I followed Jesus' and Eddy’s instructions to a T. I dismissed the aggressive mental suggestion that anger was a power over which I had no control. I claimed, in prayer, my spiritual authority to stop it. And I could, you know. Letting go of anger never did depend on the behavior of anyone else. Anger and the accompanying sense of helplessness over it, was a sin that I had the right and ability to kick out of my experience at any point.
I was healed of the chronic pain that very day. That was more than ten years ago. It never came back.
Anger is not a built-in. It is not a part of anyone’s nature. I am not the angry type. Neither are you or anyone else. As God’s children we are the type of God, of universal, divine Love. Praying from that angle, anger cannot tie us down.
Want some prayer MOJO today?
(MOJO is the confidence, clarity and feeling of momentum that indicates your prayers are moving you forward.)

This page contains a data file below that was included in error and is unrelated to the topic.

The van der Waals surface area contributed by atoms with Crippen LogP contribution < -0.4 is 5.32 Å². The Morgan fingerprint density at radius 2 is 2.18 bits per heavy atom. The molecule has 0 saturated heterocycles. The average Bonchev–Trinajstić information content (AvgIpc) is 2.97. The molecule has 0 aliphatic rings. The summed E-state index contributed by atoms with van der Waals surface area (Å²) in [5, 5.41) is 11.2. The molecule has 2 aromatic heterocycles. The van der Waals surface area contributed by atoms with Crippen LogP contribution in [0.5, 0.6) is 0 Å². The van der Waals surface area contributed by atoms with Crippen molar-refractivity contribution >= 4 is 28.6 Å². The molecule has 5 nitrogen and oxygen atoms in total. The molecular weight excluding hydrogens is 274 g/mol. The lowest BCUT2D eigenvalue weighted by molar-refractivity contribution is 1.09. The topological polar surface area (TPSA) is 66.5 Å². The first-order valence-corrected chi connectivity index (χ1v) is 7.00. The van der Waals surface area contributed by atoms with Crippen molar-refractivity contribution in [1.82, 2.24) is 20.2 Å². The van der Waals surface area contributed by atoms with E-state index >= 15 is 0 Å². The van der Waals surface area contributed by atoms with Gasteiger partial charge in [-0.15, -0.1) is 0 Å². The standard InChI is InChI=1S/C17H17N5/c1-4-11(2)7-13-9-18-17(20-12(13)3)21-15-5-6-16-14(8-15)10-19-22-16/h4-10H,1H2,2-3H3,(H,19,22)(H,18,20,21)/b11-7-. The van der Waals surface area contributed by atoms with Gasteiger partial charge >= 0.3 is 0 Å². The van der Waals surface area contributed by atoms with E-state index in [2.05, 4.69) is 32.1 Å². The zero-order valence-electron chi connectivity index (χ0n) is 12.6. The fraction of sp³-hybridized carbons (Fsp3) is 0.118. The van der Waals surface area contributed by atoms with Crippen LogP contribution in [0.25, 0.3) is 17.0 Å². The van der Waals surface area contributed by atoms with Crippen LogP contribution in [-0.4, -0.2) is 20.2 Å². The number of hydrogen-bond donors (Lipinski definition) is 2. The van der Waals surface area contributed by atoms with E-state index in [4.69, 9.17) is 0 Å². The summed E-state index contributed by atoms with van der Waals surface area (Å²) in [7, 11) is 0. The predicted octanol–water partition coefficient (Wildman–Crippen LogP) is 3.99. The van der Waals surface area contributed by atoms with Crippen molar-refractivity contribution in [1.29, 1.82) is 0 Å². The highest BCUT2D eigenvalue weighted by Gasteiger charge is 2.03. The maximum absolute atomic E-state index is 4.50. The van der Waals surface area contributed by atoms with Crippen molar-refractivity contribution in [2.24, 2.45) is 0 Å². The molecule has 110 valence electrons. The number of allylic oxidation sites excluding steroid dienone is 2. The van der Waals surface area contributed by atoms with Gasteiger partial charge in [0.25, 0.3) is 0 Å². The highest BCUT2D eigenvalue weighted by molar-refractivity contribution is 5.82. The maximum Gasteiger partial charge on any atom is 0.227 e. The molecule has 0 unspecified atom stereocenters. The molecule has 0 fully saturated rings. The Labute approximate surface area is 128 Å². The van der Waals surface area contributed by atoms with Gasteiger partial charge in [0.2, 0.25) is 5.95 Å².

(HEAD'S UP! Be sure to check back on Saturday to find Kay Olson's guest post on healing anger through love.)
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I have practiced Christian Science professionally in
some form since 1979.
But my journey with
Christian Science started
in a Sunday school
where as a young child
I was taught the Scriptures and some simple basics
of Jesus' method of
scientific Christian healing.
A significant experience
at the age of twelve
opened my eyes to
the great potential
of this practice.
After impaling my foot
on a nail,
I prayed the way I had learned
in Sunday school.
the pain stopped
and healing began.
By the next morning the wound had disappeared completely.
the great potential
of Christian Science,
there would be no